Sarah Griffin-Mason is the current chair of the Institute of Translation and Interpreting and senior lecturer in Translation Studies at the University of Portsmouth, where she mostly teaches Spanish-to-English specialised translation and professional aspects of translation. She trained as a translator and editor in the InterPress Service in Montevideo, Uruguay in the 1990s and also runs a business as a freelance translator and editor for clients. These include NGOs and international entities such as UNICEF-TACRO, Plan International and the European Training Foundation.
Sunday, 10 June
11:20–12:00, PRESENTATION SESSIONS 5
Jackie Senior, Joy Burrough, Carol Norris, Nigel Harwood, Panel discussion: Putting the Dutch practice on editing texts for doctoral theses/dissertations into an international context
For the four panellists involved in the editing (or proofreading) of student writing in one way or another – two from the Netherlands, one from Finland and another from the UK – SENSE Conference 2018 presents a unique opportunity to share and compare their approaches to the correction of student work in their respective countries and contexts. What promises to be a lively and wide-ranging exchange of experiences, approaches and views should give conference delegates a good idea of how academic editing in the Netherlands stands internationally, and perhaps some food for thought for their own professional practice. Questions and shared experiences from the floor will be welcome too!
About the panel
Jackie Senior works as an editor and webmaster for an ambitious international research department (Dept of Genetics, University of Groningen/UMCG). Nowadays she works mostly on biomedical texts but she started as a geologist at Shell, later working as an editor for Shell Research and an international investment bank. She has been editing and translating for more than 40 years but, with the Dutch retirement age becoming a moveable feast, is exploring options for later. She was a founder member of SENSE in 1990, has served twice on its executive committee, and was appointed an honorary member in 2010.
Based in the Netherlands but having edited and researched in various countries, Joy Burrough-Boenisch edits and translates for Dutch academics and scientists, teaches scientific and academic English, and gives workshops for translators and editors. She is a founder and honorary member of SENSE. She has two degrees in geography and a doctorate (on Dutch-scientific English). Her academic and professional publications include Righting English that’s gone Dutch (Kemper Conseil, 2013) and contributions to the book Supporting Research Writing: Roles and challenges in multilingual settings, (Chandos, 2013), edited by Valerie Matarese.
After completing a Bachelor's degree in pre-medicine at Duke University but lacking funding for medical school, Carol Norris conducted research at Duke and Oak Ridge National Laboratory before undertaking an MA in rhetoric and then teaching university writing courses for seven years. Her PhD thesis at the University of Maryland concerned the physician in literature. Carol also holds an Applied Linguistics MA from Birmingham University, UK.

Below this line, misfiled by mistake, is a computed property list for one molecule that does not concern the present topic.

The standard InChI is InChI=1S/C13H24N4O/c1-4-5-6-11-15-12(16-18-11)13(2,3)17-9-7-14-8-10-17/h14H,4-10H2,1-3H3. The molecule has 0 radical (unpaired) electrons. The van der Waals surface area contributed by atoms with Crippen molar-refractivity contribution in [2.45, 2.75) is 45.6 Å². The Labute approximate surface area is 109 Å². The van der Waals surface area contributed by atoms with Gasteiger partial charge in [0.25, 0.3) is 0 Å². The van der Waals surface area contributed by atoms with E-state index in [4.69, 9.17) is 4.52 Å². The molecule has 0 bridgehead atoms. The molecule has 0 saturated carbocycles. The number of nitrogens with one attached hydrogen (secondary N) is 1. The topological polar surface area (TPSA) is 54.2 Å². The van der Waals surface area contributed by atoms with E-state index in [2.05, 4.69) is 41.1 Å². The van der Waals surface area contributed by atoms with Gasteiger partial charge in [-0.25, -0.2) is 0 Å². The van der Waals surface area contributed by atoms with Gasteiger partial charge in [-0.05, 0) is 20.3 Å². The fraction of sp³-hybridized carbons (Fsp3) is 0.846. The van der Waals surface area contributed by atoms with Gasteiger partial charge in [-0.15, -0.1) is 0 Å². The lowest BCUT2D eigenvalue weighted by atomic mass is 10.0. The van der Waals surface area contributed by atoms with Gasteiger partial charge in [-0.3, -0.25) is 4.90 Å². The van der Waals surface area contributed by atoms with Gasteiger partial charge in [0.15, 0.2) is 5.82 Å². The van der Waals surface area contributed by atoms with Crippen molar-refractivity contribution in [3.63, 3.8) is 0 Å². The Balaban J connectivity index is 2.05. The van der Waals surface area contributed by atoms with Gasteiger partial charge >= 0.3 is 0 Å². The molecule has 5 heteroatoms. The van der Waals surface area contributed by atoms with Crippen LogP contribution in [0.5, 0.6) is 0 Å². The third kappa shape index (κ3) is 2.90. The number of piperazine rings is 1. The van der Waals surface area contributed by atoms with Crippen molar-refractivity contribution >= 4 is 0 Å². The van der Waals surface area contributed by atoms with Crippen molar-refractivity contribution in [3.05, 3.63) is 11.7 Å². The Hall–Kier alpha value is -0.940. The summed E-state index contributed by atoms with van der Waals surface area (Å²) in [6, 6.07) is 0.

In 1985 she began the University of Helsinki’s first English-language writing course for scientists and became a university medical author-editor. In addition, she writes for the European Science Editors’ European Science Editing and presents at conferences. She is a member of Nordic Editors and Translators (NEaT).
Nigel Harwood is a reader in Applied Linguistics at the University of Sheffield. He has previously published three co-authored journal articles reporting findings of an interview-based study of the profiles, practices and beliefs of proofreaders who work on student writing in the United Kingdom. He has also published research on English for academic purposes and teachers’ use of EFL and EAP textbooks; his most recent monograph focuses on students' experiences of dissertation supervision. He is co-editor of the journal English for Specific Purposes (Elsevier).
Sunday, 10 June
11:20–12:00, PRESENTATION SESSIONS 5
Maria Sherwood-Smith, Outreach and research communication in English: Opportunities for language professionals
Certain trends in the research climate in the Netherlands – especially the growing emphasis on the societal relevance of research and the tendency towards large, multidisciplinary projects – open up opportunities for those language professionals who support researchers. Researchers increasingly need to communicate about their research with non-specialists, whether the general public or their project partners from other disciplines. The majority of this communication occurs through English. For English-language professionals, these trends are reflected in a wider range of research-related text types for translation or editing. The texts serve different communicative purposes and span a variety of registers, ranging from informal written texts such as blogs or tweets and texts for oral production (TED-talks, presentations) to more formal texts such as funding applications. In addition, language professionals are needed to teach researchers the skills they need for research communication in English.